Eschalon: Book 1 Reviewed
6:00 AM | Cord Kruse | 4 comments
2404 has posted a new review of Eschalon: Book 1, Basilisk Games' debut RPG title. Inspired by classics of the RPG genre, Book I challenges players to uncover the mysterious past of their character while exploring dangerous outdoor environments and treacherous dungeon depths. Criticizing the game's "old school" design, 2404 gave E:B1 a score of 5 out of 10.
While the general story is adequate, the play is disappointing. Combat is a bump-fest, bump into the monster to take a swing, hitting for damage based on weapon and skills; alternatively, you can use spells, at least until the mana runs out. After a few fights, your character requires rest. As you rest, you regain health and mana, but there’s a random, but likely, chance that a swarm of monsters will pop up next to you. They’re almost always too much to fight, especially if you’re weak (you’re resting, after all), so you’ve no choice but to run to the next zone (yep, old school zones give you a way to escape hordes), where you can rest… but another wandering monster encounter might send you scurrying to the next zone, and so on. Once you finally get to recover, you’ll have to fight through those hordes to get back to what you were doing in the first place.The full review is available at the website linked below.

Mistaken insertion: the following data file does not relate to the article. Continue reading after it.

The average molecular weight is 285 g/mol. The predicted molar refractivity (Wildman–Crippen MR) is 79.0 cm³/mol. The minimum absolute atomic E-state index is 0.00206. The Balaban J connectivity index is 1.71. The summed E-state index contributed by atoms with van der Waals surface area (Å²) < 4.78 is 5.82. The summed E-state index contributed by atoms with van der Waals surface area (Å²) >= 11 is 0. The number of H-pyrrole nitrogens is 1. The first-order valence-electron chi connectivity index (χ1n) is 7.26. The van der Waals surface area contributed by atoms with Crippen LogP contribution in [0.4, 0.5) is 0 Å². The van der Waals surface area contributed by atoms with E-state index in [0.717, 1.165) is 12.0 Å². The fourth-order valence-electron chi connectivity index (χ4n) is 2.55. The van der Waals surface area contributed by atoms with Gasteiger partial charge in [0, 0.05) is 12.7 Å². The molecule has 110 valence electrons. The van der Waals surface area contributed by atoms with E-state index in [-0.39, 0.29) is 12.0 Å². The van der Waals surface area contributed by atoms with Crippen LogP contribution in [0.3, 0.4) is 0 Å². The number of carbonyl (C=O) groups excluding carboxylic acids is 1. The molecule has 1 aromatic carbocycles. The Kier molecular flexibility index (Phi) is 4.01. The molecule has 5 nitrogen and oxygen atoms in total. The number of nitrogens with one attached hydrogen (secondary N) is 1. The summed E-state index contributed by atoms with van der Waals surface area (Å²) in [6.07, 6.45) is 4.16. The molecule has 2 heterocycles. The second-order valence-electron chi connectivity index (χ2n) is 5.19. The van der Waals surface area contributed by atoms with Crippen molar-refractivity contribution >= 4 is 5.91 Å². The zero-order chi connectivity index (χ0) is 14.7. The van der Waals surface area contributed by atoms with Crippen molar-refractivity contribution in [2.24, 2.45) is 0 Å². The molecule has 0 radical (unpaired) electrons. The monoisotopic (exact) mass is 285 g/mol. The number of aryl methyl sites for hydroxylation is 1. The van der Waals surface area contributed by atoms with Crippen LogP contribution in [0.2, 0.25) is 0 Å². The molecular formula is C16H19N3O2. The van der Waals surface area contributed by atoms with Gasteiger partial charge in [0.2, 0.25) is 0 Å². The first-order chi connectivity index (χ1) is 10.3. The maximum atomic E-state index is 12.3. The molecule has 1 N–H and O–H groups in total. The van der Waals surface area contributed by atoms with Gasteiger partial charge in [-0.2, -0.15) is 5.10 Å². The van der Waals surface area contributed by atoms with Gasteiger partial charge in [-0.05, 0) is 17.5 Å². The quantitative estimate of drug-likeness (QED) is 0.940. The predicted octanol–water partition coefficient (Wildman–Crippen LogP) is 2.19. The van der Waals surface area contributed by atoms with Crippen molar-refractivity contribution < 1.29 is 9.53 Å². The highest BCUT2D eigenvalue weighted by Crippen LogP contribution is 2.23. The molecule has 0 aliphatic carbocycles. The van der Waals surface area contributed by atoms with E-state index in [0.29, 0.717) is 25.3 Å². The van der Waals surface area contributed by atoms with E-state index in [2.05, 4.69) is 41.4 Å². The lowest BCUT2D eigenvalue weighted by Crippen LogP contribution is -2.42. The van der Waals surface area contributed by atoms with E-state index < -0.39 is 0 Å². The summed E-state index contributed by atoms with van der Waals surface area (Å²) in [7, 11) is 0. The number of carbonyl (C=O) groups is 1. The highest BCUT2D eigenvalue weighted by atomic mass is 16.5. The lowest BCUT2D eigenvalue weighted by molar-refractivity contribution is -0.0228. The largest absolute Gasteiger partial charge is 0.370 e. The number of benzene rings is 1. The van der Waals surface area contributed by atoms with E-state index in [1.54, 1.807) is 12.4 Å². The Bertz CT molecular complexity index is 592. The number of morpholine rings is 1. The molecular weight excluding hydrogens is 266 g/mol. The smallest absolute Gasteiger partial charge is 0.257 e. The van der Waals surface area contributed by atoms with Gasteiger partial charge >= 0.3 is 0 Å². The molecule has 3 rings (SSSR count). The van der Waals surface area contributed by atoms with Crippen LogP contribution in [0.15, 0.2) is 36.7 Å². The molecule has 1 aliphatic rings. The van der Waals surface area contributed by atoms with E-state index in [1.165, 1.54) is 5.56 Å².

2404: Eschalon Book 1 Review
The game makes much of light, and combat in dungeons or at night is usually frustrating, as enemies are “partially hidden by darkness,” making it difficult to land a blow. Your character has little choice but to keep at least one hand free to hold a torch; granted, slimes and such might battle in pitch darkness, but it’s rather odd that human enemies don’t seem to care about needing light. Torches are plentiful, at least, though players wishing to use a shield or two-handed weapon will find the preoccupation with light to be most annoying. Merely exploring in darkness is unpleasant as well; turning up the brightness on your monitor will be more rewarding than lighting a torch.
Despite the many warts, Eschalon is not without charm, as this game would have been an award-winning achievement in 1986 or so. Everything is done well, for that era, but, much like steam locomotives, I’m just not convinced this style really works nowadays. Players with that certain hunger for this sort of game will be satisfied, although mainstream gamers will probably find their gaming dollar better spent elsewhere.
Eschalon: Book I
Buy Eschalon: Book I
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